Artists often ask if there is an alternative to the choice of self- publishing versus working with a publisher. My simple answer is, no. If you want to gain sales and fame from the print market, you have either to do it for yourself or have a publisher do it for you.
Back in the days when it took a substantial investment of tens of thousands or more to break into the print market, I would cringe when contacted by naïve artists who believed buying a single ad or a single booth in a tradeshow would launch their careers, or just provide a positive return on investment. A typical scenario was an artist who had borrowed money from her parents to make a couple of limited edition prints, and who was then asking about using her credit card to buy some ads and booth space to promote the pieces.
In this instance, we are looking at someone committing thousands of dollars to try to start a career with two prints, a couple of full-page ads in DECOR, and barely enough money to get into a tradeshow. In my professional opinion, this is a prescription for failure. DECOR magazine closed after 135 years along with its highly successful Decor Expo tradeshow division. They were recently resurrected as a digital quarterly publication and as adjunct to Artexpo New York, by Redwood Media.
My advice to that artist take the money and go on the vacation of a lifetime – and make it so exotic and extraordinary that she would talk about it the rest her life. This is because if you choose to go into self-publishing unprepared and under-funded, you are – as they say at the poker table – dead money. I am not trying to scare you; I just want you to be realistic about what you are trying to do. Besides, I already know there is no amount of advice that will stop those fully committed to what they are doing.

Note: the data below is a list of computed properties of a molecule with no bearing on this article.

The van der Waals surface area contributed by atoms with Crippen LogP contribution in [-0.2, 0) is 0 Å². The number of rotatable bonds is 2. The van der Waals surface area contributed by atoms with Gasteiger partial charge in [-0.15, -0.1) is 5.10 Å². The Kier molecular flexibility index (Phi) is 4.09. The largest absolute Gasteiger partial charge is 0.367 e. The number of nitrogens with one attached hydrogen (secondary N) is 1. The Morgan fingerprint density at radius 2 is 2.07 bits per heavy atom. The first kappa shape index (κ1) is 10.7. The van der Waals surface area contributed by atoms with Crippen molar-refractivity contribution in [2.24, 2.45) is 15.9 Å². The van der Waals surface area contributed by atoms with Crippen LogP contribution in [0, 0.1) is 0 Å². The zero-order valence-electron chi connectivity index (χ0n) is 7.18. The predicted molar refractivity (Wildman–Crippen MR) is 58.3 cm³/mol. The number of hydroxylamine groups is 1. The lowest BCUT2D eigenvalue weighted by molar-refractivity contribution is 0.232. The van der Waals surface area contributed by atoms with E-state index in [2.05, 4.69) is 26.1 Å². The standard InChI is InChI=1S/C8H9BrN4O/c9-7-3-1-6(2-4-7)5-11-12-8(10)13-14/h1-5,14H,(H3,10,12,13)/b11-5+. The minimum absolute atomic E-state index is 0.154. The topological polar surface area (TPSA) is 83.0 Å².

Okay, we have described the top-level opportunities in publishing and briefly discussed the merits and pitfalls of each. Although you still need more information about self-publishing and using a publisher to be able to make a decision about which is best for you, you are much closer than you were on page one.
By reading this post, you have begun to determine what is most important in the self-publishing versus seeking-a-publisher decision process. Moreover, you are beginning to gain some insight on other decisions you’ll need to make to get your print career on track. In other words, you have your attention focused on first things first.
This post is adapted from my book, How to Profit from the Art Print Market 2nd Edition: Creating Cash Flow from Original Art. Click the link to order a signed copy from me, the publisher. It is also available on Amazon and in Kindle.